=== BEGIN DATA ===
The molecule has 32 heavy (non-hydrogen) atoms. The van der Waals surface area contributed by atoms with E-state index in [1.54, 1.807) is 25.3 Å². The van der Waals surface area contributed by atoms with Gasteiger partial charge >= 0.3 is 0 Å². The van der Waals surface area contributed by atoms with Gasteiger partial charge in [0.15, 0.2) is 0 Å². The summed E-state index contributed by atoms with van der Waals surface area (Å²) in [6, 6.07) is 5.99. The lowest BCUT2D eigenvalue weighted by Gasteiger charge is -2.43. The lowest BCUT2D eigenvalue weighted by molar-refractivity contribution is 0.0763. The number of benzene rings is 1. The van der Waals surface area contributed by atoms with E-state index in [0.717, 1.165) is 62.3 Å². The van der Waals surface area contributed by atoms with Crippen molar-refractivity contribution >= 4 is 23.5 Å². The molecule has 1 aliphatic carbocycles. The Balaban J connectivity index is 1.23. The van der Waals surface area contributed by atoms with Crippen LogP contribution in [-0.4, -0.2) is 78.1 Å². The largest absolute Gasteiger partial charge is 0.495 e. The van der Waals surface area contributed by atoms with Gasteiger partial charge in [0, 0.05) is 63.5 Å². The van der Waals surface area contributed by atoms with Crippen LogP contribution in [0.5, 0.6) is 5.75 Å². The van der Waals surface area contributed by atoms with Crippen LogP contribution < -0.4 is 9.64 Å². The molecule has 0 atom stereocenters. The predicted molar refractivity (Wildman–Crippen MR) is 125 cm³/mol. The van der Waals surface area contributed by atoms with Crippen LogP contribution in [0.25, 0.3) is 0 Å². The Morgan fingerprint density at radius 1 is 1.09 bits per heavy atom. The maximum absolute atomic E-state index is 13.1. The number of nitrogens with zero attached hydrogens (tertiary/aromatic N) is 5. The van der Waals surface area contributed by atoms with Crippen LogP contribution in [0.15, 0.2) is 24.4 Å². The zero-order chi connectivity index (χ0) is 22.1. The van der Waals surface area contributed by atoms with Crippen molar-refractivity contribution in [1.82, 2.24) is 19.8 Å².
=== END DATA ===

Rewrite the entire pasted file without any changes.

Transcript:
The molecule has 32 heavy (non-hydrogen) atoms. The van der Waals surface area contributed by atoms with E-state index in [1.54, 1.807) is 25.3 Å². The van der Waals surface area contributed by atoms with Gasteiger partial charge >= 0.3 is 0 Å². The van der Waals surface area contributed by atoms with Gasteiger partial charge in [0.15, 0.2) is 0 Å². The summed E-state index contributed by atoms with van der Waals surface area (Å²) in [6, 6.07) is 5.99. The lowest BCUT2D eigenvalue weighted by Gasteiger charge is -2.43. The lowest BCUT2D eigenvalue weighted by molar-refractivity contribution is 0.0763. The number of benzene rings is 1. The van der Waals surface area contributed by atoms with E-state index in [0.717, 1.165) is 62.3 Å². The van der Waals surface area contributed by atoms with Crippen molar-refractivity contribution >= 4 is 23.5 Å². The molecule has 1 aliphatic carbocycles. The Balaban J connectivity index is 1.23. The van der Waals surface area contributed by atoms with Crippen LogP contribution in [-0.4, -0.2) is 78.1 Å². The largest absolute Gasteiger partial charge is 0.495 e. The van der Waals surface area contributed by atoms with Gasteiger partial charge in [0, 0.05) is 63.5 Å². The van der Waals surface area contributed by atoms with Crippen LogP contribution in [0.5, 0.6) is 5.75 Å². The van der Waals surface area contributed by atoms with Crippen LogP contribution < -0.4 is 9.64 Å². The molecule has 0 atom stereocenters. The predicted molar refractivity (Wildman–Crippen MR) is 125 cm³/mol. The van der Waals surface area contributed by atoms with Crippen LogP contribution in [0.25, 0.3) is 0 Å². The Morgan fingerprint density at radius 1 is 1.09 bits per heavy atom. The maximum absolute atomic E-state index is 13.1. The number of nitrogens with zero attached hydrogens (tertiary/aromatic N) is 5. The van der Waals surface area contributed by atoms with Crippen LogP contribution in [0.15, 0.2) is 24.4 Å². The zero-order chi connectivity index (χ0) is 22.1. The van der Waals surface area contributed by atoms with Crippen molar-refractivity contribution in [1.82, 2.24) is 19.8 Å².